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4 Love is patient; love is kind; love is not envious or boastful or arrogant


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4. Love is patient. He now commends love from its effects or fruits, though at the same time these eulogiums are not intended merely for its commendation, but to make the Corinthians understand what are its offices, and what is its nature. The object, however, mainly in view, is to show how necessary it is for preserving the unity of the Church. I have also no doubt that he designed indirectly to reprove the Corinthians, by setting before them a contrast, in which they might recognize, by way of contraries, their own vices.

The first commendation of love is this — that, by patient endurance of many things, it promotes peace and harmony in the Church. Near akin to this is the second excellence — gentleness and lenity, for such is the meaning of the verb χρηστεύεσθαι 781781     The distinction between the. first and second of the commendations here bestowed upon love is stated by Bloomfield as follows: Μακροθυμεῖ, “denotes lenity, as opposed to passion and revenge: and χρηστεύεται, gentleness, as opposed to severity and misanthropy.” — Ed A third excellence is — that it counteracts emulation, the seed of all contentions. Under emulation he comprehends envy, which is a vice near akin to it, or rather, he means that emulation, which is connected with envy, and frequently springs from it. Hence where envy reigns — where every one is desirous to be the first, or appear so, love there has no place.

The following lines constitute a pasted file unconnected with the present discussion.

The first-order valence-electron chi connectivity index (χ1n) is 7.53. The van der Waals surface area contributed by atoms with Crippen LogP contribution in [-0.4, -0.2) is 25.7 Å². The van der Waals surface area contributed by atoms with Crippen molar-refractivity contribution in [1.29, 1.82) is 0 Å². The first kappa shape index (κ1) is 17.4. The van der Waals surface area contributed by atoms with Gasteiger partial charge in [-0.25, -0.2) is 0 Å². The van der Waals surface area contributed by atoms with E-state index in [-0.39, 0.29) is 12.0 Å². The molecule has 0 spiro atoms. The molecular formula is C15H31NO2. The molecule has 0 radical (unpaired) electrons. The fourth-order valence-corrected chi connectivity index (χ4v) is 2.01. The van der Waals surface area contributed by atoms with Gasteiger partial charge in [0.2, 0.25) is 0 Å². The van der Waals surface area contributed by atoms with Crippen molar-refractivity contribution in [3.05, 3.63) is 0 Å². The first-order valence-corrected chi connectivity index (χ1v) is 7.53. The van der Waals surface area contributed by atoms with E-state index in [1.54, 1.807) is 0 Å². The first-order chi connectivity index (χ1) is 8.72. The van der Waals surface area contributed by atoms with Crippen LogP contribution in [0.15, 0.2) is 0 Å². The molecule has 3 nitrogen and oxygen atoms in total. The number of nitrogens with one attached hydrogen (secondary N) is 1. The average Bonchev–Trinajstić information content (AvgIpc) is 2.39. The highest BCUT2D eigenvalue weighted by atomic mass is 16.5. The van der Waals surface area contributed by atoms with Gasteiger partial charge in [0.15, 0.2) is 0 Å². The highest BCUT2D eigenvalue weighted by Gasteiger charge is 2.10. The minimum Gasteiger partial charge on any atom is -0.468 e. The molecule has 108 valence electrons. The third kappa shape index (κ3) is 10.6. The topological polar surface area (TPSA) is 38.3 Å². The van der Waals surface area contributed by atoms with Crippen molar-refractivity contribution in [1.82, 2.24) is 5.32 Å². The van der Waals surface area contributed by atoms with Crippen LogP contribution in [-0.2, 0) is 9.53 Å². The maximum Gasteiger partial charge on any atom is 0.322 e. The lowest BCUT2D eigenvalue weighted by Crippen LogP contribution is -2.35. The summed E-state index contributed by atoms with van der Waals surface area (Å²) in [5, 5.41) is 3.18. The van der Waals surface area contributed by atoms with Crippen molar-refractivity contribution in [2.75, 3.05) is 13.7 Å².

What I have rendered — does not act insolently — is in the Greek χρηστεύεσθαι Erasmus has rendered it, is not froward. 782782     This rendering is followed in two of the old English translations, viz. Tyndale (1534) and Cranmer (1539.) “Love doth not frowardly.” — Ed. It is certain that the word has different significations; but, as it is sometimes taken to meanbeing fierce, or insolent, through presumption, this meaning seemed to be more suitable to the passage before us. 783783     Interpreters are by no means agreed as to the precise import of the original term περπερεύεται. Most ancient and many modern commentators explain it as meaning — “to act precipitately and rashly” — and in accordance with this, is the rendering given by our Translators in the Marginis not rash No single expression, however, appears to bring out more satisfactorily the import of the original word than that which our Translators have inserted in the textvaunteth not itself. Beausobre makes use of two epithets. “N’est point vaine et insolerite;” — “Is not vain and insolent.” — Ed Paul, therefore, ascribes to love moderation, and declares that it is a bridle to restrain men, that they may not break forth into ferocity, but may live together in a peaceable and orderly manner. He adds, farther, that it has nothing of the nature of pride. 784784     “I1 dit consequemment que charite ne s’enfle point;” — “He says consequently, that love is not puffed up.” That man, then, who is governed by love, is not puffed up with pride, so as to despise others and feel satisfied with himself. 785785     Bloomfield considers the distinction between this clause and the preceding one to be this, that the former “refers to pride as shown in words, and the latter to “the carriage and bearing, to denote pride and haughtiness on account of certain external advantages. A similar view is taken by Barnes, who considers the former clause as referring to “the expression of the feelings of pride, vanity,” etc.; and the latter, to “the feeling itself.” — Ed.




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